Cataract Surgery - Crozer-Keystone Health System - PA

Cataract Surgery

Cataracts are one of the most common problems that can affect your vision. A cataract is a clouding of the natural lens inside your eye. For those with cataracts, sharp images become blurred, bright colors become dull and seeing at night can become more difficult. By age 80, more than half of all Americans either have a cataract or have had cataract surgery, according to the National Eye Institute.

Probably the greatest risk factor for cataracts is age. And, although age-related cataracts may develop between 40 and 50 years old, vision is usually not affected greatly until after age 60.

What is Cataract Surgery?

Cataract surgery is a safe, effective treatment option for those struggling with cataracts. The Crozer-Keystone Surgery Center at Brinton Lake is equipped with the LenSx® Laser System, an advanced, precision-based tool that uses unique software to obtain incredibly precise, high-resolution image of eyes. This imagery helps surgeons to customize procedures for each patient.

Surgeons use images from a high-resolution microscope to plan and perform a surgery to exacting specifications that are not attainable with traditional surgery. Patients who select the LenSx laser for having their cataracts removed will see a faster recovery, enhanced comfort, better outcomes and fewer complications post-surgery compared to traditional surgery.

The LenSx laser may not be appropriate for all patients, so patients are encouraged to speak with their ophthalmologist about their options. Physicians will take into account many aspects of your eye health as well as general health and lifestyle preferences.

What Are the Symptoms of Cataracts?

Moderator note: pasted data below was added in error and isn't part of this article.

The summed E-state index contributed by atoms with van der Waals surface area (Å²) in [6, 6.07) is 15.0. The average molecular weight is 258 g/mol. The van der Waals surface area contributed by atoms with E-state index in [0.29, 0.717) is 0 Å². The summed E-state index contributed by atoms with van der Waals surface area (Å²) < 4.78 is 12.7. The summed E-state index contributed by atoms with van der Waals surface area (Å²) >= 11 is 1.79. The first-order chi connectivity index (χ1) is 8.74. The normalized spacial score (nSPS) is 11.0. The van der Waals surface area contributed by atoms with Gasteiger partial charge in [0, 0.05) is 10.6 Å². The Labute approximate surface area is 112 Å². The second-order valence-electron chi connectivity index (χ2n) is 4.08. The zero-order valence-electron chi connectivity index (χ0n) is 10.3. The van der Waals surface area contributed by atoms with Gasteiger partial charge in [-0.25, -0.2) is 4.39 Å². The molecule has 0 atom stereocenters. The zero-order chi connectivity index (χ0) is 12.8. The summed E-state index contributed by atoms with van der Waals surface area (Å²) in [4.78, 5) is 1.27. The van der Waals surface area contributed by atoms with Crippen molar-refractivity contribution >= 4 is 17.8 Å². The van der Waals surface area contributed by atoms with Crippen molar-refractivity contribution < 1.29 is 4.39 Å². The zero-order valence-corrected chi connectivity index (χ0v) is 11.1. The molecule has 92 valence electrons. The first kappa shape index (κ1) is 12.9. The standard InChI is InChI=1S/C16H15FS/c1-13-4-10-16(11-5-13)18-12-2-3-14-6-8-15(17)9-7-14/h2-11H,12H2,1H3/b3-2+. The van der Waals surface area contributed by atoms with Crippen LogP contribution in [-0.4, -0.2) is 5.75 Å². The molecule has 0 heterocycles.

The LenSx laser is an advanced, precision-based tool that helps surgeons to customize procedures for each patient.

The Surgery Center at Brinton Lake
now offers cataract surgery using the
LenSx Laser System.

The following are the most common symptoms of cataracts. However, each individual may experience symptoms differently. Symptoms may include:

  • Cloudy or blurry vision
  • Lights appear too bright and/or present a glare or a surrounding halo
  • Poor night vision
  • Multiple vision
  • Colors seem faded
  • Increased nearsightedness, increasing the need to change eyeglass prescriptions
  • Distortion of vision in either eye

What Are the Different Types of Cataracts?

According to the National Eye Institute, part of the National Institutes of Health, cataract types are subdivided accordingly:

  • Age-related cataracts: The majority of cataracts are related to aging.
  • Congenital cataracts: Some babies are born with cataracts or develop them in childhood, often in both eyes. Some congenital cataracts do not affect vision, but others do and need to be removed.
  • Secondary cataracts: Secondary cataracts develop primarily as a result of another disease occurrence in the body (for instance, diabetes). Secondary cataract development has also been linked to steroid use.
  • Traumatic cataracts: Eye(s) that have sustained an injury may develop a traumatic cataract either immediately following the incident, or several years later.